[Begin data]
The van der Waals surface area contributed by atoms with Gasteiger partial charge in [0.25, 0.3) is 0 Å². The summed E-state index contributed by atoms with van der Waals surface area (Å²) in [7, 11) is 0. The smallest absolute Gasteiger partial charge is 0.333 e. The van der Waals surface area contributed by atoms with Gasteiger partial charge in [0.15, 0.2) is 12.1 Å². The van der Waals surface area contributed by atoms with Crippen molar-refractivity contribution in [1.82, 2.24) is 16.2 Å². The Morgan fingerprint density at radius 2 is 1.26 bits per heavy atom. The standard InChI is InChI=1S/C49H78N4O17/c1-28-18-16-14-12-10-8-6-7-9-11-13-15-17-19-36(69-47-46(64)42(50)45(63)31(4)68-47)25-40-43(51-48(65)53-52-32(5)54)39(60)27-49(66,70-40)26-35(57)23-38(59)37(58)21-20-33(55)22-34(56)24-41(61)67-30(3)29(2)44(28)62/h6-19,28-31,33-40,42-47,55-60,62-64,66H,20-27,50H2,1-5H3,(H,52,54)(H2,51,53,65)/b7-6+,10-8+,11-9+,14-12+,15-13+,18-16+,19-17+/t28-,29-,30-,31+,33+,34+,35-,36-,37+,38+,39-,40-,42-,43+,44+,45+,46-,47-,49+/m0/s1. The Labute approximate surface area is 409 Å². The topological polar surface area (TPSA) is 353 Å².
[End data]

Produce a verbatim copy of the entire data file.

The van der Waals surface area contributed by atoms with Gasteiger partial charge in [0.25, 0.3) is 0 Å². The summed E-state index contributed by atoms with van der Waals surface area (Å²) in [7, 11) is 0. The smallest absolute Gasteiger partial charge is 0.333 e. The van der Waals surface area contributed by atoms with Gasteiger partial charge in [0.15, 0.2) is 12.1 Å². The van der Waals surface area contributed by atoms with Crippen molar-refractivity contribution in [1.82, 2.24) is 16.2 Å². The Morgan fingerprint density at radius 2 is 1.26 bits per heavy atom. The standard InChI is InChI=1S/C49H78N4O17/c1-28-18-16-14-12-10-8-6-7-9-11-13-15-17-19-36(69-47-46(64)42(50)45(63)31(4)68-47)25-40-43(51-48(65)53-52-32(5)54)39(60)27-49(66,70-40)26-35(57)23-38(59)37(58)21-20-33(55)22-34(56)24-41(61)67-30(3)29(2)44(28)62/h6-19,28-31,33-40,42-47,55-60,62-64,66H,20-27,50H2,1-5H3,(H,52,54)(H2,51,53,65)/b7-6+,10-8+,11-9+,14-12+,15-13+,18-16+,19-17+/t28-,29-,30-,31+,33+,34+,35-,36-,37+,38+,39-,40-,42-,43+,44+,45+,46-,47-,49+/m0/s1. The Labute approximate surface area is 409 Å². The topological polar surface area (TPSA) is 353 Å².